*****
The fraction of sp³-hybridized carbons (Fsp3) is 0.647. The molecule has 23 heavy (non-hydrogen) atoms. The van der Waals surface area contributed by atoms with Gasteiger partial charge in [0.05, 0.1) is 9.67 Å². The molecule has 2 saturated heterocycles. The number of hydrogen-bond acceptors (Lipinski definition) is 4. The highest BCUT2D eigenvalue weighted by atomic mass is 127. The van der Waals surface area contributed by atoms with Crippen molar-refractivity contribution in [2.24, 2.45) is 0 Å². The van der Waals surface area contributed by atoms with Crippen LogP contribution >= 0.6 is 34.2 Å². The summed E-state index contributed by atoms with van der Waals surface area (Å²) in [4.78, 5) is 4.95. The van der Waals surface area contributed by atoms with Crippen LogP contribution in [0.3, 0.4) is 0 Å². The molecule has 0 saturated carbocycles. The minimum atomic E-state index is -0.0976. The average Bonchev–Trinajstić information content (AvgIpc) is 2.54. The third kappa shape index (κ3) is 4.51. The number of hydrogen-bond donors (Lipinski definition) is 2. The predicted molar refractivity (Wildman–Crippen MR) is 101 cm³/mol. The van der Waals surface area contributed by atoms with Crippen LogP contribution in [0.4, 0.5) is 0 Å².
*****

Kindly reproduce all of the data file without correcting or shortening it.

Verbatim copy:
The fraction of sp³-hybridized carbons (Fsp3) is 0.647. The molecule has 23 heavy (non-hydrogen) atoms. The van der Waals surface area contributed by atoms with Gasteiger partial charge in [0.05, 0.1) is 9.67 Å². The molecule has 2 saturated heterocycles. The number of hydrogen-bond acceptors (Lipinski definition) is 4. The highest BCUT2D eigenvalue weighted by atomic mass is 127. The van der Waals surface area contributed by atoms with Crippen molar-refractivity contribution in [2.24, 2.45) is 0 Å². The van der Waals surface area contributed by atoms with Crippen LogP contribution >= 0.6 is 34.2 Å². The summed E-state index contributed by atoms with van der Waals surface area (Å²) in [4.78, 5) is 4.95. The van der Waals surface area contributed by atoms with Crippen LogP contribution in [0.3, 0.4) is 0 Å². The molecule has 0 saturated carbocycles. The minimum atomic E-state index is -0.0976. The average Bonchev–Trinajstić information content (AvgIpc) is 2.54. The third kappa shape index (κ3) is 4.51. The number of hydrogen-bond donors (Lipinski definition) is 2. The predicted molar refractivity (Wildman–Crippen MR) is 101 cm³/mol. The van der Waals surface area contributed by atoms with Crippen LogP contribution in [0.4, 0.5) is 0 Å².